Finally, the routes re-join to pass through Avebury with views of Silbury Hill, then go via Overton and Fyfield Downs back to Marlborough Leisure Centre for showers and refreshments.
For the record, the long route of the Marlborough Downs Challenge was won this year by Edward Knudsen of the Avon Valley Runners in a time of four hours twenty-one minutes.
Before the race: James with his mother Sara Thompson - a long term ATE volunteer
Just before the notion of General Election 'purdah' apparently put a stop to everyday policy implementation - as opposed to everyday electioneering promises - Great Western Hospital was listed to get a share of the first £56million of capital money from NHS Improvement to help hospitals ease the nationwide A&E crisis.
GWH will receive £899,661 towards a scheme they put forward to make building alterations integrating their Emergency Department and their Urgent Care Centre. The latter is now being run by GWH as part of its new responsibilities for Swindon's community health services - making these changes feasible.
This will have an impact on the flow of patients through the emergency department. But the problems in meeting the national target for 95 per cent of patients to be admitted, transferred or discharged within four hours, have many other wider causes - causes that this novel 'bricks-and-mortar' plan cannot cure on its own.
So at a time of ritual claims and counter claims about the Government's treatment of the NHS, let us look at some facts.
In March 2017 the total number of emergency attendances at GWH's A&E was 6,893 - that was an increase of twelve per cent on February's figure and showed a decrease of 6.2 per cent against March 2016 - though February is, of course, a shorter month.
With that slightly better news came more serious news: there were 3,430 emergency admissions to GWH during March. That was 15.5 per cent up on February, but also 7.3 per cent up on March 2016.
The 95 per cent A&E target was missed at GWH in March with 83.7 per cent of patients within the four hour target. The figure across 2016-17 was 86.6 per cent. The main cause for these figures is simply that GWH - which has too few acute beds for the huge growth in the population it serves - has problems with the flow of patients through its wards. Most of these problems are not of its own making.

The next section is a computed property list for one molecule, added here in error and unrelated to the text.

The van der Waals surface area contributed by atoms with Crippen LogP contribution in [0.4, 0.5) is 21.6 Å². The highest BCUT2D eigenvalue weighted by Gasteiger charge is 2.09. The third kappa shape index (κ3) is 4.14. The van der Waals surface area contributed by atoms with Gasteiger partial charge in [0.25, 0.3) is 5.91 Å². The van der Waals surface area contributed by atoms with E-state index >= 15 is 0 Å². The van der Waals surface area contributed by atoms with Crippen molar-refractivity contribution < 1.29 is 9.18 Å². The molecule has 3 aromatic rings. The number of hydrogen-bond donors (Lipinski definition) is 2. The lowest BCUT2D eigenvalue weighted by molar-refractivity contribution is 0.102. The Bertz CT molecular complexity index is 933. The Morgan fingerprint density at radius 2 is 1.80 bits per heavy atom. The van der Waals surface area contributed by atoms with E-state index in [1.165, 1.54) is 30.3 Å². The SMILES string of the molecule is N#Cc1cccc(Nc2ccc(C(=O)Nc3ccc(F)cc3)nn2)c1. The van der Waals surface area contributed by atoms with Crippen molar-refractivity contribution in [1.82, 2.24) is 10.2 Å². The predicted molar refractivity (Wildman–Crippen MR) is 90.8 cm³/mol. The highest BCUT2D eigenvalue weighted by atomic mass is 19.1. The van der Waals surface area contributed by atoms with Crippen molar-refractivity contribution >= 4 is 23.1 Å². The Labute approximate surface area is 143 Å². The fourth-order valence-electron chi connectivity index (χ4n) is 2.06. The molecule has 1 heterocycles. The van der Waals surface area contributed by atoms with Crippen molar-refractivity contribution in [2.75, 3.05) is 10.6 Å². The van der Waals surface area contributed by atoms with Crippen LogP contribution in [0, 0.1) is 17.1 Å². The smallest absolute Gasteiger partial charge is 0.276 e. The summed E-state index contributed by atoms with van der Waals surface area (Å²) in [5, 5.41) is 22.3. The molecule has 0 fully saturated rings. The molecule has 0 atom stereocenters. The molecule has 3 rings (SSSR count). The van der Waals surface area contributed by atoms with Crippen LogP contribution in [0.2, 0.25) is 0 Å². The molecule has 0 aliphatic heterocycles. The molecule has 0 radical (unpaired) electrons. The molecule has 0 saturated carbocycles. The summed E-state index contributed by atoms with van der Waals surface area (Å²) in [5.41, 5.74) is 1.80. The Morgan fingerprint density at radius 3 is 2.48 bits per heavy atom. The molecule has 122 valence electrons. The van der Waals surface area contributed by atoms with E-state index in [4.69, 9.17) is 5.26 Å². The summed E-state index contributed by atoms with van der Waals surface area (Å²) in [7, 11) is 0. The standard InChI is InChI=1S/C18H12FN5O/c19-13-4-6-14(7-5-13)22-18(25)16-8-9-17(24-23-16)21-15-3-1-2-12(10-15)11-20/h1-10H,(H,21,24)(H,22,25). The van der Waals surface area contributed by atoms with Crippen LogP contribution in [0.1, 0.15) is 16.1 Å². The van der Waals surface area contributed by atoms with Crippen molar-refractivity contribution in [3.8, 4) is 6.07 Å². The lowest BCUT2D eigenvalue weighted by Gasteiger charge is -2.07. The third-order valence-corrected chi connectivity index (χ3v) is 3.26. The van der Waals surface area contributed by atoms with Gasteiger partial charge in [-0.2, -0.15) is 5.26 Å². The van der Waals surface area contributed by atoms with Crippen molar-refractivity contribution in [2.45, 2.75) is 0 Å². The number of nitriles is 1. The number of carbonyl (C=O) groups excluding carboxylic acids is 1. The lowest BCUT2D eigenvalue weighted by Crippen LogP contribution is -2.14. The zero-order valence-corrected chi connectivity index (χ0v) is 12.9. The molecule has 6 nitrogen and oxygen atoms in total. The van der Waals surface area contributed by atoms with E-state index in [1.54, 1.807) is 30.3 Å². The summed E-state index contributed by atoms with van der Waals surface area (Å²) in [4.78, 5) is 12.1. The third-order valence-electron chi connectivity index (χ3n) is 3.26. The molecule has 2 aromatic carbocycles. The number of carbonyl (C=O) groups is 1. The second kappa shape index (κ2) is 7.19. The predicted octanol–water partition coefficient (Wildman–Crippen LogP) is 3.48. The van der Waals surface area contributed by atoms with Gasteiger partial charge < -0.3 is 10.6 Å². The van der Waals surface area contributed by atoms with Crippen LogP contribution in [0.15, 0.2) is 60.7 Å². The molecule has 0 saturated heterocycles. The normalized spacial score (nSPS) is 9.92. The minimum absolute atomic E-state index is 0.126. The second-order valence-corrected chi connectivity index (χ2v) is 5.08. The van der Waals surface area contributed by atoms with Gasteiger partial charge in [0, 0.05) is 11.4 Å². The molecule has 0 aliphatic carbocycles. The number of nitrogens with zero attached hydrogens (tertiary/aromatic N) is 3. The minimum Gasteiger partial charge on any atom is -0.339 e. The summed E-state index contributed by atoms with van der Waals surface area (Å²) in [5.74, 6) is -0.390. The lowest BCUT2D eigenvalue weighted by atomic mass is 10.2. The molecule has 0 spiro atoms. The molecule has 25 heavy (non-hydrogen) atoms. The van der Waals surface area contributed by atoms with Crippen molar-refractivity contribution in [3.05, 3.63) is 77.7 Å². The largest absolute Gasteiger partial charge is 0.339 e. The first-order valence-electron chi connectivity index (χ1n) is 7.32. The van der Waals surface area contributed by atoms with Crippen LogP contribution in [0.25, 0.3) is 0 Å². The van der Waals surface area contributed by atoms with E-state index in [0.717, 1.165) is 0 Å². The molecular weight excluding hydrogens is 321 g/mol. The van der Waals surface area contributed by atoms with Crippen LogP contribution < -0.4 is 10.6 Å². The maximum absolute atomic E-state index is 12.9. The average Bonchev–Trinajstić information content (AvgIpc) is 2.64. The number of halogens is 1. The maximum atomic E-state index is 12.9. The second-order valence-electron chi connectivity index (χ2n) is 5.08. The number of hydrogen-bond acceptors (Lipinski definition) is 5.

We are back to 'Delayed Transfers of Care' (DTOCs) - known also as 'blocked beds'. The number of bed days lost at GWH to DTOCs in March was 810 - up more than 30 per cent on February, but up by a whopping 36 per cent on March 2016.
Of those 810 bed days, 345 were Swindon patients (up 50 per cent on February) and 259 were Wiltshire patients (down marginally on February.) (The other 206 bed days lost were patients from outside the Swindon and Wiltshire areas.)
Additional beds have been made available at Savernake Hospital. But as patients are moved out of GWH's acute beds, blockages are occurring further down the line: with community hospitals' beds blocked because patients cannot be moved back to home or to rehabilitation.
As the report to the GWH board meeting (May 4) says: "...Community services report that community hospital and intermediate care beds for GWH patients have been difficult to access due largely to placement and Help to Live at Home delays..."
One of the many ways GWH are seeking to minimise DTOCs is through their Home to Assess service. This began in November as a pilot scheme funded by Swindon CCG. Although somewhat undermined by staff shortages, it has had successes - saving about 111 bed days during the pilot.
Now the pilot is over, Swindon CCG are funding it month by month. "But", the report to the board states, "certainty is required if the service is to reach its full potential." To which GWH Director of Finance, Karen Johnson, added: "Swindon desire to make it work - but there is a gap in funding."
The building work must start soon as under the rules for this £899,661 it must be complete by October - before the 'winter pressures' kick in.
NHS Improvement are demanding that recipients of this money reach the 95 per cent target by the end of the year. And GWH has to present a plan on how that will be achieved - as Karen Johnson told the board: "It's got to be a credible plan."
NHS Improvement may be able to magic-up cash, but they cannot magic-up staff. The next hurdle will be for GWH to recruit staff - including GPs - to work in their newly integrated A&E service. But - as with recruitment - many of the problems around A&E waiting times and DTOCs lie outside GWH's remit.
It is not yet clear how - or even whether - shares of the government's £1bn to help local authorities meet their social services responsibilities that go to Wiltshire (said to be £5.8m) and to Swindon will help GWH get patients back home faster.
Will, for instance, Wiltshire Council use part of this money to upgrade and fully staff its Help to Live at Home service to help with DTOCs? That is something you can ask your new Wiltshire councillor.